By: Vasko Kohlmayer
FrontPageMagazine.com | Tuesday, November 04, 2008
Many observers were shocked earlier this year when, in an online poll to name Russia’s greatest man, Joseph Stalin seized an early lead among Russians. The former mass murderer would have come out on top had not the poll’s administrators cut his votes in half after blaming cyberspace shenanigans. It is difficult to say whether or not their claim was true. But even with his share halved, Stalin still managed to take twelfth place. Stalin’s strong showing is remarkable for many reasons, not least of which is his direct culpability in the deaths and torture of millions of his country’s citizens during his long reign of terror.
The poll, however, is only a symptom of a larger troubling trend. In recent years, certain quarters of Russian society have been increasingly nostalgic about the Soviet era. In no small measure, the rise of such sentiments is due to the efforts of the Putin government, which seeks to actively rehabilitate various aspects of the country’s communist past.
In November of last year, Putin posthumously bestowed Russia’s highest honorary title, Hero of the Russian Federation, on George Koval. Although few have heard his name, many in the intelligence community view him as the most important Cold War spy. Born in 1913 in Iowa to parents from Belarus, Koval infiltrated the Manhattan Project and passed crucial information to Moscow concerning the atomic bomb. In the statement announcing the award, Vladimir Putin said that Koval’s work "helped speed up considerably the time it took for the Soviet Union to develop an atomic bomb of its own."
Less than two weeks later, the Kremlin honored another Cold War spy, George Blake, with The Order of Friendship. Working for the British Secret Service in the 1950s, Blake changed sides to become a Soviet mole. Following his defection, Blake betrayed the identities of numerous Western agents, many of whom paid for his treachery with their lives. To celebrate the award, Russia’s present-day foreign intelligence service SVR issued a congratulatory statement that read in part: “It is thanks to Blake that the Soviet Union avoided very serious military and political damage which the United States and Great Britain could have inflicted on it.”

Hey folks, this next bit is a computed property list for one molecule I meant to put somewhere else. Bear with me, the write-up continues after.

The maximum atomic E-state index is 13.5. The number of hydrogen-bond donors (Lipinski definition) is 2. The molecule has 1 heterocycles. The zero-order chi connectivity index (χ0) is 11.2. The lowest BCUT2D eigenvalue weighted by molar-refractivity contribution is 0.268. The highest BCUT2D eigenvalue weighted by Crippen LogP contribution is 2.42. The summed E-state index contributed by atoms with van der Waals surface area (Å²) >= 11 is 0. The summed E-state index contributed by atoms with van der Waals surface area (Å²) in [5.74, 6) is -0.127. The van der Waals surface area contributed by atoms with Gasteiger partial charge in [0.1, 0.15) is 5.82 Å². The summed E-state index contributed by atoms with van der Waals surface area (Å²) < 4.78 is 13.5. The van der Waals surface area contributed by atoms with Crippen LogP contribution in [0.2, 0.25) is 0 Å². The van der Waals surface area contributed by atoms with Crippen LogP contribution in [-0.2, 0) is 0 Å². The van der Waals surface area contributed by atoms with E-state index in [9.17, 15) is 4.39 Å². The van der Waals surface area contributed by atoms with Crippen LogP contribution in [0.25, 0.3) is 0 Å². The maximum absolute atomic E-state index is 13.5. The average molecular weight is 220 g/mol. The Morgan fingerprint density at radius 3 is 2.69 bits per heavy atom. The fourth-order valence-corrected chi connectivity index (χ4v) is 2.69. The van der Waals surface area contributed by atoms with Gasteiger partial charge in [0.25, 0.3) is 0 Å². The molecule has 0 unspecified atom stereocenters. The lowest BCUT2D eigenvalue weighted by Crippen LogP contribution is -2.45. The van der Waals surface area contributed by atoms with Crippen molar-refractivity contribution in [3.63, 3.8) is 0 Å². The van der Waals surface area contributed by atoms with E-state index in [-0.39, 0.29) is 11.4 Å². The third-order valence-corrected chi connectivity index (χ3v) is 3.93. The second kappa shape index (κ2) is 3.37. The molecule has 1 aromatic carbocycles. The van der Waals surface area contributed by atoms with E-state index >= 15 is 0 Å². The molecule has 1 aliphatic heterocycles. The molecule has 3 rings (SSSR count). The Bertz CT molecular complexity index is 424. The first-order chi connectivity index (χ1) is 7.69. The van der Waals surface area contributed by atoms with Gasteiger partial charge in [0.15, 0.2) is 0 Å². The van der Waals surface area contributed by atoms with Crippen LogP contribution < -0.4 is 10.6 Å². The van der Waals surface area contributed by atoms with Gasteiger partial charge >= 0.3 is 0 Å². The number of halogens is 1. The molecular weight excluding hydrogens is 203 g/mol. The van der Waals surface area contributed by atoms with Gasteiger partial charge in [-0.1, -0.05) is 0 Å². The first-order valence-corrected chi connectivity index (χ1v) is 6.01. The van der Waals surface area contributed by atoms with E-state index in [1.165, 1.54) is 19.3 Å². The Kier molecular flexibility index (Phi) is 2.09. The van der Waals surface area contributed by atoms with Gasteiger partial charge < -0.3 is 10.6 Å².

By awarding Russia’s highest honors to former Soviet spies, the Kremlin makes a startling insinuation: The Soviet Union was the good side in the Cold War. The implication not only glaringly contradicts historical reality; it is also an attempt to subvert national consciousness.
Fifteen years ago, there was an overwhelming consensus across Russian society that the Soviet Union was a tragic mistake. Understandably so, since at that time the evils and hardship of life in the Soviet Union were still fresh in people’s memory. There could have been no clearer evidence of the country’s near unanimous rejection of its communist past than the post-Soviet campaign of Mikhail Gorbachev for the Russian presidency. Running in 1996, less than five years after the dissolution of the USSR, the erstwhile Soviet dictator, a symbol of the former era, received less than one percent of the vote. This was a devastating indictment by the people of the system that had oppressed them for so long.